Hinauri emerged from a long voyage in which her body floated across the ocean. She masturbated with fish on the beach and caused an argument between a chief’s two owls as to what they saw when they saw her. She became the chief’s lover and then, in a fight, used a stone missile to kill his other wives, thereby releasing greenstone from their bodies. Greenstone is jade, the Maori’s most precious stone from which they carved their finest ornaments and weapons.
Hinauri and the owls
Illustration: Maori Myths and Tribal Legends, Anthony Alpers. Longman Paul, 1964.
By masturbating with fish Hinauri affirms her individual relationship to the phallic which represents consciousness. Not only the owls’ binocular vison, but also their rabbinical argument, represent consciousness; killing the other wives represents conscious assertion; a greenstone carving represents an unconscious image made visible, that is, conscious. Each of these images show that consciousness was initiated by Hinauri who emerged from the maternal unconscious.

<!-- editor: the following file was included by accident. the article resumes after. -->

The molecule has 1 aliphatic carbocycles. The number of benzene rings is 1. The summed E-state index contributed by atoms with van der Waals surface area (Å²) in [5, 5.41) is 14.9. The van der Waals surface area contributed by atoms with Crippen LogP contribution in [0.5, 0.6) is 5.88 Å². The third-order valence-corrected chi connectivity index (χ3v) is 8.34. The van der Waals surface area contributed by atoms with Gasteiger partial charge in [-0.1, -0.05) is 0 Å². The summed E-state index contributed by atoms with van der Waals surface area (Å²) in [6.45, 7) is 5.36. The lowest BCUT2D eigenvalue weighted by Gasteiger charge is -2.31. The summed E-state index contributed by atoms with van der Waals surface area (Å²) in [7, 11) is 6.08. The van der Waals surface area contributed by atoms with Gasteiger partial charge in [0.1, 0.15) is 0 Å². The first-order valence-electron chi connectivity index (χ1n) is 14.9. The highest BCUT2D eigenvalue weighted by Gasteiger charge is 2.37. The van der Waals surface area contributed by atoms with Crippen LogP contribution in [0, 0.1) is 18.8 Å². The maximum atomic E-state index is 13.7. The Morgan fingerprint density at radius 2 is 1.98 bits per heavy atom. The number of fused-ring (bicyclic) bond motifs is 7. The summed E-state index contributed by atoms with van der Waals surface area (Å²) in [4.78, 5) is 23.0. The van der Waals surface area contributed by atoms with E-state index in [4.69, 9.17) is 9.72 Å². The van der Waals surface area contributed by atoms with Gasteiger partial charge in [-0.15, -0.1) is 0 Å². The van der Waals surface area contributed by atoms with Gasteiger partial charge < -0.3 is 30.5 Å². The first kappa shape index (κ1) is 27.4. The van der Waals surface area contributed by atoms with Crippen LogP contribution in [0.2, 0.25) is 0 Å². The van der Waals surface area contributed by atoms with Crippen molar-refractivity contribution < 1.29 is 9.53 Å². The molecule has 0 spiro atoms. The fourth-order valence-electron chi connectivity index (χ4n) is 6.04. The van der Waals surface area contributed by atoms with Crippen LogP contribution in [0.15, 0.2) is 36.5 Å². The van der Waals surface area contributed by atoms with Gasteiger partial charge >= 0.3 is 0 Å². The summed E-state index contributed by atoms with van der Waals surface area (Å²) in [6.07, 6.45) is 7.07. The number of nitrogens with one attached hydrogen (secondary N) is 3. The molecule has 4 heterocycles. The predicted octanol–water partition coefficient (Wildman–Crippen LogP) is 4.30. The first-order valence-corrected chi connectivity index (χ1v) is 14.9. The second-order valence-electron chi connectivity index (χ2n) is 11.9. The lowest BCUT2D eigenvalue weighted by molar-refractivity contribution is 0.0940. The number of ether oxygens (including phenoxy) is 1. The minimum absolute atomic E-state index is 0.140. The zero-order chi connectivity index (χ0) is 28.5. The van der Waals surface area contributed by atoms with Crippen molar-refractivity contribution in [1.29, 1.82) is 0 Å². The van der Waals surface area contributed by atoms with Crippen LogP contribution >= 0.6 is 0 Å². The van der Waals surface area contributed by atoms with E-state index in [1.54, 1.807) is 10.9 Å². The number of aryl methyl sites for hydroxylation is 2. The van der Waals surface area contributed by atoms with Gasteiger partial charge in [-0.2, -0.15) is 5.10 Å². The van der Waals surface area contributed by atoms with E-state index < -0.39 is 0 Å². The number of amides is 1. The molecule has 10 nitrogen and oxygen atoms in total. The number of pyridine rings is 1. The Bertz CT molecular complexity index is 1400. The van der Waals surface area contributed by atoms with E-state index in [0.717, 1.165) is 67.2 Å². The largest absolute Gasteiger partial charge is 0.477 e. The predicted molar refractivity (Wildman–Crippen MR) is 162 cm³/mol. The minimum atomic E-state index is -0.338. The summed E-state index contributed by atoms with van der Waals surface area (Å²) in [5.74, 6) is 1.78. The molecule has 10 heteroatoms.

The point is that consciousness does not invent itself, but is a pre-existing archetypal possibility within the collective unconscious (the original mother) a possibility which the collective unconscious pushes towards incarnation.
The same point is implicit, though obscured, in all the phallic sky gods (Re, Thor, Odin, Zeus, Jahweh, the Devil, Jesus): as gods they are part of the collective unconscious but their phallic nature anticipates human consciousness.
It is the mother who first makes eye-contact with her baby (I speak here in a short video on eye-contact). Thus the mother first leads her baby to become aware (conscious) that the baby and the mother each have independent minds.
In the Melanesian myth the bond between snake-mother and daughter portrays a two-person stage of consciousness. The infant begins life in a two-person world, developing attitudes towards his or her own body, touch, intimacy, love, feeding, defecation, autonomy, control, anxiety, security and so on. Then, in the three-person, oedipal stage the child learns to share his or her mother with another family member. Attitudes develop towards sharing, the social world, and hence culture itself.